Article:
Brigit's Initiation

A story is told of how much Brigit valued her virginity. She was whole unto herself and wanted to remain that way. She took out one of her own eyes to show her determination that no man would desire her and make her dependent. She then took the veil and the rite of ordaining a bishop was said over her. This page gives several versions of this story. In the next page you can read what meaning it has for us today.

Stories of Brigit's initiation

1. In her late teens Brigit was returned to her natural father in Offaly. Shortly after this her father and stepbrother provided a suitable young man to engage in marriage with her. The three men were very enthusiastic but Brigit refused, her stepbrother jokingly said to her "idle is the pure eye in your head, not to be on a pillow beside a husband". Brigit replied "the son of the virgin knows it is not healthy to bring harm on us". She then put her finger under her eye and plucked it out such that it rested on her cheek. On witnessing this, her stepbrother promised her she would never have to marry unless she choose so herself. She then lifted her damaged eye with the palm of her hand put it back into its socket whereupon it was perfect again.

2.When this sacred spouse of Christ saw herselfe pressed, and importuned by her friends to marry, she prayed to God, that he would be pleased to disfigure her body with some deformity, to this end that men should cease from making further love unto her; and without delay her eye burst, and melted in her head; then taking three other maydes in her company, she repayred to a holy Bishop, called Machella, S. Patricks Disciple, to be vayled at his handes: the holy Bishop saw a piller of fire appeare over her head , and contemplating moreover her ernest and ardent love of virginall integrity, he gave her the holy vayle of chastity: at which time as she fell prostrate before the venerable Prelate to offer herselfe a holy, cleane and impolluted host to her heavenly spouse, she touched the alter poste, which incontinently budded forth a fresh with leaves and so continueth greene and florishing to this day: Being vayled with the sacred cognizance of chastity, her bursten eye was restored again to perfect health.

3. Brigit's brothers, her father's sons, who had come from Mag Kifi, met her. Some of them were laughing at her; others were not pleased with her, and her brother Bacene said, "The beautiful eye, which is in your head, will be betrothed to a man though you like it not." Thereupon she immediately thrust her finger into her eye. "Here is that beautiful eye for you!" said Brigit. "I deem it unlikely," she said, "that anyone will ask you for a blind girl." Her brothers rushed about her at once save but there was no water near them to wash the wound. "Put," she said, "my staff about this sod in front of you." That was done. A stream gushed forth from the earth, and Brigit's eye was restored. And she cursed her brother Bacene and his descendants, and said, "Soon your two eyes will burst in your head." And it happened thus.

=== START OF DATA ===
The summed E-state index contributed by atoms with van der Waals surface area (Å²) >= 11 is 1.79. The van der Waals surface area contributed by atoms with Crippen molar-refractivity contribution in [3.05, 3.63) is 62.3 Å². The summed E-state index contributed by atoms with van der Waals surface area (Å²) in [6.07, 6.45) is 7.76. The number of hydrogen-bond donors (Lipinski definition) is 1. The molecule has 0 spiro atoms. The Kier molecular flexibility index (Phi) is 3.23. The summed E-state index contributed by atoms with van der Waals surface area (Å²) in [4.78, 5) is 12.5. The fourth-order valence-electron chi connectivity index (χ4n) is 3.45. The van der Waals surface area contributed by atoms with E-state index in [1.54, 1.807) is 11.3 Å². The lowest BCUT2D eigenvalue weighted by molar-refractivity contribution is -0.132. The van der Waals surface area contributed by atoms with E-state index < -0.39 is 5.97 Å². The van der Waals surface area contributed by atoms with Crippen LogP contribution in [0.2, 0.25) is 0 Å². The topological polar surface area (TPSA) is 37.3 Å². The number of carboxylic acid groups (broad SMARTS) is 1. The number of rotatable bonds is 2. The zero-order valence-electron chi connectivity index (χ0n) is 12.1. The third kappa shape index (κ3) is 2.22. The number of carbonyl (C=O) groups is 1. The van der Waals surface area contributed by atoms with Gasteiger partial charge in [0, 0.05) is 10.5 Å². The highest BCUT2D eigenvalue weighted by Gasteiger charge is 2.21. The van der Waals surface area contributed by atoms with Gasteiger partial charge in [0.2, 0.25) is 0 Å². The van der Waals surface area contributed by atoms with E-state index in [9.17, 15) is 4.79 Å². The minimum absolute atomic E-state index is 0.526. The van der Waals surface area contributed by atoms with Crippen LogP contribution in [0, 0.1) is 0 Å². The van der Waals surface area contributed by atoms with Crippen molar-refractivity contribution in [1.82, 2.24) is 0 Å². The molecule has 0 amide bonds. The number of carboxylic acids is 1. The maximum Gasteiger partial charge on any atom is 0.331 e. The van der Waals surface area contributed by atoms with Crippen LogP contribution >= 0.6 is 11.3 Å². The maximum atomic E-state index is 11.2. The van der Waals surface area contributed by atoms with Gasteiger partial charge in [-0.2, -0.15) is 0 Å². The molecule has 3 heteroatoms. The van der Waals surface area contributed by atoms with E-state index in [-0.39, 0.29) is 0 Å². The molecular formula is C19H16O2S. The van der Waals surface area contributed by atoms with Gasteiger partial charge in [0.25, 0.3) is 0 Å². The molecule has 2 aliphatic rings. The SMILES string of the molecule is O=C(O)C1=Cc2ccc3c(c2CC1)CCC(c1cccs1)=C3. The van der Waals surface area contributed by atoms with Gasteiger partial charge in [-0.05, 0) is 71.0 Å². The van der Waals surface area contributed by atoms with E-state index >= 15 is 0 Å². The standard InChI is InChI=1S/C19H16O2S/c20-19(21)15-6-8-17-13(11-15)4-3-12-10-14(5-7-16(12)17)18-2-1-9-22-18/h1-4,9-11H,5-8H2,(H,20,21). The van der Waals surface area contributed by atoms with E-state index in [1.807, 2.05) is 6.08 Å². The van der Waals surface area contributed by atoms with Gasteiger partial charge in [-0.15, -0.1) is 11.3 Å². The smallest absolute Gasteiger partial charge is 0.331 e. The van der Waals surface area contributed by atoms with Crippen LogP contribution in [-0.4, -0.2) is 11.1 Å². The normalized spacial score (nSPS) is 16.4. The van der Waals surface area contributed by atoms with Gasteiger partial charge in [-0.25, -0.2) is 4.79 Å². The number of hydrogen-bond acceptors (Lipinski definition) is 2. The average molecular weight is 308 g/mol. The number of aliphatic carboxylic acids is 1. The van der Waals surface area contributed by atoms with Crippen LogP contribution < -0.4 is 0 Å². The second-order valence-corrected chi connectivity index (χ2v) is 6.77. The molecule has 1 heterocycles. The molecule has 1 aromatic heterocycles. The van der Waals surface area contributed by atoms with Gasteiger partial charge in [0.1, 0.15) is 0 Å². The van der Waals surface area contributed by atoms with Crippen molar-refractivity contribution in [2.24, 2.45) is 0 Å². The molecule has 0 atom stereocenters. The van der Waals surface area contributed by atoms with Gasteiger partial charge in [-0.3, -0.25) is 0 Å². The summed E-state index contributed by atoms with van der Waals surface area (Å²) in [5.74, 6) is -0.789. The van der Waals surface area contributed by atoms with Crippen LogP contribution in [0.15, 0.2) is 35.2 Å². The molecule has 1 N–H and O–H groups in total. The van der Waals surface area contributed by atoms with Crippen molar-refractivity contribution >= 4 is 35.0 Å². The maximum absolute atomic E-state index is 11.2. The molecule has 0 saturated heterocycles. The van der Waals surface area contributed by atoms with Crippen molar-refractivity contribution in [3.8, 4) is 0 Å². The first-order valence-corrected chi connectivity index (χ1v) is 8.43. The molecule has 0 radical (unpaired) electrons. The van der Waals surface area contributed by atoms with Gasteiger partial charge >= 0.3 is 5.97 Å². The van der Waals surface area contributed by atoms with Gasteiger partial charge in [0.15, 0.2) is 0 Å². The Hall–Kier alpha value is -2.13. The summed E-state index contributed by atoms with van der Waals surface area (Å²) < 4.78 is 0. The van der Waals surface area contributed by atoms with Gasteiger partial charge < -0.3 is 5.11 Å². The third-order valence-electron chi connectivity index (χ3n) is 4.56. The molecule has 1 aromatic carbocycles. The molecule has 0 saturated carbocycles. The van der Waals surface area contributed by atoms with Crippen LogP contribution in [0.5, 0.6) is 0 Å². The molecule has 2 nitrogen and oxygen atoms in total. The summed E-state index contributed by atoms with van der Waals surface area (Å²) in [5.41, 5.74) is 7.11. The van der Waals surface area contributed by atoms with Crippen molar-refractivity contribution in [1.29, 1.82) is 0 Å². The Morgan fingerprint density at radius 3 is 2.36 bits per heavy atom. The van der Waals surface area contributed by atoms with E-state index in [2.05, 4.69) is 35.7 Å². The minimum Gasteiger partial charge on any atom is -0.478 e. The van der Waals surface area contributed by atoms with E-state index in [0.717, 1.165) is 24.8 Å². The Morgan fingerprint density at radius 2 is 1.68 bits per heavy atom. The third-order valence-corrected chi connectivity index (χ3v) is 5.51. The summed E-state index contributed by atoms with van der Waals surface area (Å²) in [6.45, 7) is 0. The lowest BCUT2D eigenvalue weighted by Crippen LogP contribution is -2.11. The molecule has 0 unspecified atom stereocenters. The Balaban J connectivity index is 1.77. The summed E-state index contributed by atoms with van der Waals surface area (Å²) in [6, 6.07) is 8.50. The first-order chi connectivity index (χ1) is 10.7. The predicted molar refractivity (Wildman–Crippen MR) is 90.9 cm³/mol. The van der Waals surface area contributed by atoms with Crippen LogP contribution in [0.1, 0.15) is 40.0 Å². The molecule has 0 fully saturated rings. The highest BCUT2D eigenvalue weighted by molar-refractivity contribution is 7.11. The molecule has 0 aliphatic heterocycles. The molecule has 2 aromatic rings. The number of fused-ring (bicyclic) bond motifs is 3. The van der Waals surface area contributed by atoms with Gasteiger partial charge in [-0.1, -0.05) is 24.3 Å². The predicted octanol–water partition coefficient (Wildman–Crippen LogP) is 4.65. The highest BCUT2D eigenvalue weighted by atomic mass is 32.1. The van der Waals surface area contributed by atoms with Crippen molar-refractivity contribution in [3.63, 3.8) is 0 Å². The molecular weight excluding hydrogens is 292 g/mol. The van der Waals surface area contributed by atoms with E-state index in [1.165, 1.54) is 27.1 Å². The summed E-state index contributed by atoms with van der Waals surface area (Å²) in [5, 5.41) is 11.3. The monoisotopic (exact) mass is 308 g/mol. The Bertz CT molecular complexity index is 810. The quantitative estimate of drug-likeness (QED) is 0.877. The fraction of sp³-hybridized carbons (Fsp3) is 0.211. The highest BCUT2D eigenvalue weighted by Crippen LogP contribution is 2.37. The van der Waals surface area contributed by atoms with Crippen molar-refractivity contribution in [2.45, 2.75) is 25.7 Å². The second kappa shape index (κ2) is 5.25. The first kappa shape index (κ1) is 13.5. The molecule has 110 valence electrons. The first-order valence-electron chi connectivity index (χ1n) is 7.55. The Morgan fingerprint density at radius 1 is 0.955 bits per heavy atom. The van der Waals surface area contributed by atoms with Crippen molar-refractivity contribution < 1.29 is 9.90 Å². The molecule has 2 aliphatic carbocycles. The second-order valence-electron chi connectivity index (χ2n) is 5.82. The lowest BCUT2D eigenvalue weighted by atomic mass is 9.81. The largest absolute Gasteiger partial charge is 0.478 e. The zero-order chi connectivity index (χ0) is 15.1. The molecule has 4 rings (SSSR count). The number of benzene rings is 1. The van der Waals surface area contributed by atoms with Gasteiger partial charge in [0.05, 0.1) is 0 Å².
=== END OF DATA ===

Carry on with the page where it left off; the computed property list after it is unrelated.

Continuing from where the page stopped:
4. Came a certain man of good kin unto Dubthach to ask for his daughter (in marriage). Dubthach and his sons were willing, but Brigit refused. Said a brother of her brethren named Beccan unto her: 'Idle is the fair eye that is in thy head not be on a pillow near a husband.' 'The Son of the Virign knoweth,' says Brigit, 'it is not lively for us if it brings harm upon us.' Then Brigit put her finger under her eye, and drew it out of her head until it was on her cheek, and she said: 'Lo, here for thee is thy delightful eye, O Beccan!' Then his eye burst forthwith. When Dubthach and her brethern beheld that, they promised that she should never be told to go unto a husband. Then she put her palm to her eye and it was quite whole at once. But Beccan's eye was not whole till his death.

Said Dubthach to Brigit: 'O daughter,' says he, 'put a veil on thy head. If thou hast dedicated thy virginity to God, I will not snatch thee from Him.' 'Deo gratias,' says Brigit.

Brigit, and certain virgins with her, went to Bishop Mel, in Telcha Mide, to take the veil. Glad was he thereat. For humbleness Brigit staid, so that she might be the last to whom the veil should be given. A fiery pillar arose from her head to the ridgepole of the church. Bishop Mel asked: 'What virgin is there?' Answered MacCaille: 'That is Brigit,' saith he. 'Come thou, O holy Brigit,' saith Bishop Mel, 'that the veil may be sained on thy head before other virgins.'

It came to pass then, through the grace of the Holy Ghost, that the form of ordaining a bishop was read over Brigit. MacCaille said that 'The order of a bishop should not be (conferred) on a woman.' Dixit Bishop Mel: 'No power have I in this matter, inasmuch as by God hath been given unto her this honour beyond every woman.' Hence, it is that the men of Ireland give the honour of bishop to Brigit's successor.

5. Brigit and certain virgins went to take the veil from Bishop Mel. He was very happy to see them. Because of her humility, Brigit held back so that she might be the last to whom a veil should be given. A fiery pillar rose from her head to the roof of the Church. Bishop Mel said to her: "Come, holy Brigit, that a veil may be placed on your head before the other virgins." Then, it happened that, through the grace of the Holy Spirit, the form of ordaining a bishop was read over Brigit."

For more stories, see this Saint Brigid web site.

Main picture: Saint Brigid by Karri Ann Allrich, but the picture has disappeared from the internet.
Brigit with bishop's staff from a ladies' association that I can no longer find on the internet.
Veil from a photo by Barbara Beckerman
Eye from a NY department of psychology, although it no longer seems to feature the eye.


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